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au äu ei eu ie One consonant is used as a vowel: Y Long and Short vowels: Each vowels has along and short form depending on which consonant followes. As a rule, an “H”, a consonant, or another vowels will stretch the preceding vowel; two consonants will shorten it. SCHAL (shawl) and WIESE (meadow) have long vowels. SCHALL (echo) and HUND (dog) are short ones. Den = [den] Denn = [dɛn] In Deutsch, each vowel has an open/closed sound; the closed sound has a longer duration: Vowel closed/lonɡ open/short i i ɪ e e ɛ a ɑ a o o ɔ u u ʊ [x] achlaut -‐ feel breath ɡo over and on sides of tonɡue [ç] ichlaut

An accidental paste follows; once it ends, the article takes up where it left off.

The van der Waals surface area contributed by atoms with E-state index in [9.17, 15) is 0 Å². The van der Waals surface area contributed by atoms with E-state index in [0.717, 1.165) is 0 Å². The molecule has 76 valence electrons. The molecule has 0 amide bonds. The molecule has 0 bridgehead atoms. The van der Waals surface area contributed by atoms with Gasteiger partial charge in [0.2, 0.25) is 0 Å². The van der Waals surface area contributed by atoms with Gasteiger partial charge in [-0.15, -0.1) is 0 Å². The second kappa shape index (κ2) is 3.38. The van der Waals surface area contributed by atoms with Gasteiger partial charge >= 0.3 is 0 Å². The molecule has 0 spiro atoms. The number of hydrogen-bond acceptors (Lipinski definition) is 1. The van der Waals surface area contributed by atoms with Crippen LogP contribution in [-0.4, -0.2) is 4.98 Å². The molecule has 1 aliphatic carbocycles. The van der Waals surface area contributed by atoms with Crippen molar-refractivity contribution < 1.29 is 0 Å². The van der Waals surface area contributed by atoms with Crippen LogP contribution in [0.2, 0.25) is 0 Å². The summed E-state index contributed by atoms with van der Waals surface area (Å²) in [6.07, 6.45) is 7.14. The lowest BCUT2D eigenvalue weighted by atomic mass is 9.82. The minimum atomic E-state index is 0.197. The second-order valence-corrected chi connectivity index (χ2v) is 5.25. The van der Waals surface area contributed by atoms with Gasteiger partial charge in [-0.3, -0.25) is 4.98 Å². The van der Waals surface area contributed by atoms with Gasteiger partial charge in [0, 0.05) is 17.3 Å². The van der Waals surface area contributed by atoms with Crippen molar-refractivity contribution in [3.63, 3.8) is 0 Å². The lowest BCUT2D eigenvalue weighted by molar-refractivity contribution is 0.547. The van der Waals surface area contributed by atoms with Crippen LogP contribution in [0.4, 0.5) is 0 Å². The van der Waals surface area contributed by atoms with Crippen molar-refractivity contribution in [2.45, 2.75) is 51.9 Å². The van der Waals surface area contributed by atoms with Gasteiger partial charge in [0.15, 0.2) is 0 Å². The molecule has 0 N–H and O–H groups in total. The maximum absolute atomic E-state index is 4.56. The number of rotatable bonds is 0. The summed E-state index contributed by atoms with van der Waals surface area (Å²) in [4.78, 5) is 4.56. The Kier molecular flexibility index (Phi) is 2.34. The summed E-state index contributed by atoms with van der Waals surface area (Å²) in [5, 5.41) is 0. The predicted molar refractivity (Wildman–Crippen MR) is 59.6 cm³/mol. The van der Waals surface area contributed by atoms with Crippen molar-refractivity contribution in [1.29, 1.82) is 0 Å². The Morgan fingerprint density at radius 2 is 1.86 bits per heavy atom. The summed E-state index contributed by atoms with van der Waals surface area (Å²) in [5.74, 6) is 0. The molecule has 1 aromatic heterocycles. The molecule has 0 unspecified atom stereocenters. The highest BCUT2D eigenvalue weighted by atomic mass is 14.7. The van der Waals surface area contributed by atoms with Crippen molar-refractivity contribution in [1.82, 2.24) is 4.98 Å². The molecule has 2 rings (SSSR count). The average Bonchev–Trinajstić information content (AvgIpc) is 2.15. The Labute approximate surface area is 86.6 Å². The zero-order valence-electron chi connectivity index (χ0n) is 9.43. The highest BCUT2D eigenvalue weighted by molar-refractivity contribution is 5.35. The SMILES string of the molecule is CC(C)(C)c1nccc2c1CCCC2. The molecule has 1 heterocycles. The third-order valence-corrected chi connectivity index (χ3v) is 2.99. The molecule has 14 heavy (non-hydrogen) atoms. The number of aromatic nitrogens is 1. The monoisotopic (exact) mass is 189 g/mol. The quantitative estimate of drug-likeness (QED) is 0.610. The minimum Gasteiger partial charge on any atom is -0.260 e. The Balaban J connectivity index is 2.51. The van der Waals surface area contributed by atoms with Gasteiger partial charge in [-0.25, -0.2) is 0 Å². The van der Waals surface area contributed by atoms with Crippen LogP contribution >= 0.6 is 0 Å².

Dipthongs ai ay ei au mixed vowels
Mixed vowel 2/3 RULE: 2/3 Tongue + Jaw 1/3 Lip position [unt ʊnt ənt ɑnt] German Consonants: Condensed tips • A plosive at the end of a syllable is unvoiced • A double consonant spelling calls for a longer consonant sound • “ch” after a front vowel or a consonant is [ç] • “ch” after a back vowel is [χ] – ach-‐laut • “h” after a vowel on in the same syllable is silent • “j” is [j] • “qu” is [kv] • “r” is a one-‐flip [r], though in unstressed syllables spelled “er” this is typically reduced to [UPSIDE DOWN A] • iɡ as a suffix is [ɪç]
i y ɪ ʏ ə e ø ɛ œ
u ʊ o ɔ